TAUNTON, Mass. -- The father of a Massachusetts woman reports the Boston Herald.through a series of text messages is pleading with a judge for leniency ahead of her sentencing Thursday,
Michelle Carter was 17 in July 2014 when she urged 18-year-old Conrad Roy III to "get back in" a truck filled with toxic carbon monoxide gas in a Fairhaven parking lot. Now 20, she faces a range of up to 20 years in prison when a judge sentences her on a charge of involuntary manslaughter Thursday. Juvenile Court Judge Lawrence Moniz convicted Carter in June, saying her final instruction to Roy to get back in the truck caused his death.
Carter urged Roy to follow through on his talk of taking his own life.
"The time is right and you are ready ... just do it babe," Carter wrote in a text the day he killed himself.
Prosecutors allege Carter pushed Roy to commit suicide because she was desperate for attention and sympathy from classmates, and wanted to play the role of a grieving girlfriend. Carter's lawyer, Joseph Cataldo, said Roy was intent on killing himself and took Carter along on his "sad journey." A psychiatrist testified Carter too wasand at first tried to talk Roy out of it, but became convinced she needed to help Roy "get to heaven" only after he convinced her there was nothing she could do to stop him.
Carter was tried as a youthful offender, so the judge has several options for sentencing. He can commit her to a Department of Youth Services facility until she turns 21 on Aug. 11. He could also combine a DYS commitment with an adult sentence, or can give her an adult sentence of anything from probation to the maximum 20-year term.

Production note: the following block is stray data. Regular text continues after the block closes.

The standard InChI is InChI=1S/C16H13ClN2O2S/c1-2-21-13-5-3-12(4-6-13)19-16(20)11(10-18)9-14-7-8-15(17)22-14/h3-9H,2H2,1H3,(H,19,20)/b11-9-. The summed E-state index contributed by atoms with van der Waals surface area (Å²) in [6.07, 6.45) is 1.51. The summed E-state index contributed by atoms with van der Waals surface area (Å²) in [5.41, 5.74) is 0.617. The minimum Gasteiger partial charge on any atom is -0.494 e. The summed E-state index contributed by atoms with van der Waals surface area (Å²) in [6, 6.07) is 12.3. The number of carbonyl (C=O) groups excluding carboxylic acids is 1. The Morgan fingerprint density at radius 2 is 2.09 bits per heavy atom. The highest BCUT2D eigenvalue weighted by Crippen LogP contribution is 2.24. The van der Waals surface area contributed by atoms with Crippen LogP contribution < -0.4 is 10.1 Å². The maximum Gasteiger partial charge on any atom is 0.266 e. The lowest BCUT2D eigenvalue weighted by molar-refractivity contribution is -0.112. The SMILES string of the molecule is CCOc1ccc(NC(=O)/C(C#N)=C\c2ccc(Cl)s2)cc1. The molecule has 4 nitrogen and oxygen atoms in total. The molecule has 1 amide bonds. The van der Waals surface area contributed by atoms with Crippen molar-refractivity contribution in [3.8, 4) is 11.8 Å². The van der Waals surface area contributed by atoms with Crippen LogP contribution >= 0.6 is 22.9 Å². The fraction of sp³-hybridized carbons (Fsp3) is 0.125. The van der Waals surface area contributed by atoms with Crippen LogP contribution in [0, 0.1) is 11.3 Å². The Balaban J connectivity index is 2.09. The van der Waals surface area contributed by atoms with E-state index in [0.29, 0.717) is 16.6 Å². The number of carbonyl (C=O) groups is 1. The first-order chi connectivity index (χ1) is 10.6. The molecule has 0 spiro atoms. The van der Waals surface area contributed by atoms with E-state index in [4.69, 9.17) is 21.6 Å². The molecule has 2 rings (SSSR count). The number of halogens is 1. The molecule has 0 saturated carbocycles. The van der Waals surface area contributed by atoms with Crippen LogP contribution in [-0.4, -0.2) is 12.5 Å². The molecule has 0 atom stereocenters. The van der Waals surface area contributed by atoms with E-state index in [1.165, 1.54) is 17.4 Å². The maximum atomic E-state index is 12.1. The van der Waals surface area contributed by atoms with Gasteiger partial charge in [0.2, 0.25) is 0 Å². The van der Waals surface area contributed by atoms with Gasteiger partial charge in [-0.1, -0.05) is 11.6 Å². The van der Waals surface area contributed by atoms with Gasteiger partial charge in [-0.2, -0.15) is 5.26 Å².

In a letter written to Moniz last month and obtained by the Boston Herald, Carter's father David Carter wrote, "I pray to God you will take into consideration that Michelle was a troubled, vulnerable teenager in an extremely difficult situation and made a tragic mistake."
"I am 100 percent sure she was only trying to do what in her mind was right for Conrad," David Carter wrote. "She has accepted the court's decision and I hope you will consider a term of probation and continued counseling for her and us. She will forever live with what she has done and I know will be a better person because of it."
But in another letter obtained by the Herald, Roy's aunt Kim Bozzi asked Moniz to hand down the maximum sentence – 20 years.
"I'm unsure when [Michelle Carter] decided to set her sick plan into motion or why, but when she did she did it relentlessly, it was calculated and it was planned down to a T," Bozzi wrote, according to the Herald. "She preyed on his vulnerabilities, he trusted her, which in turn, cost him his life."
In a June interview with "48 Hours," Roy's mother Lynn Roy said she doesn't believe Carter "has a conscience." "48 Hours" investigated the case in the episode,
"I think she needs to be held responsible for her actions 'cause she knew exactly what she was doing and what she said," Roy told Erin Moriarty.
The sensational trial was closely watched on social media, in part because of the insistent tone of Carter's text messages.
"You can't think about it. You just have to do it. You said you were gonna do it. Like I don't get why you aren't," Carter wrote in one text.
Carter and Roy met in Florida in 2012 while both were on vacation with their families. After that, they only met in person a handful of times. Their relationship consisted mainly of texting.
Both teens struggled with depression. Carter had been treated for anorexia, and Roy had made earlier suicide attempts.
She is scheduled to be sentenced at 2 p.m. in Taunton.
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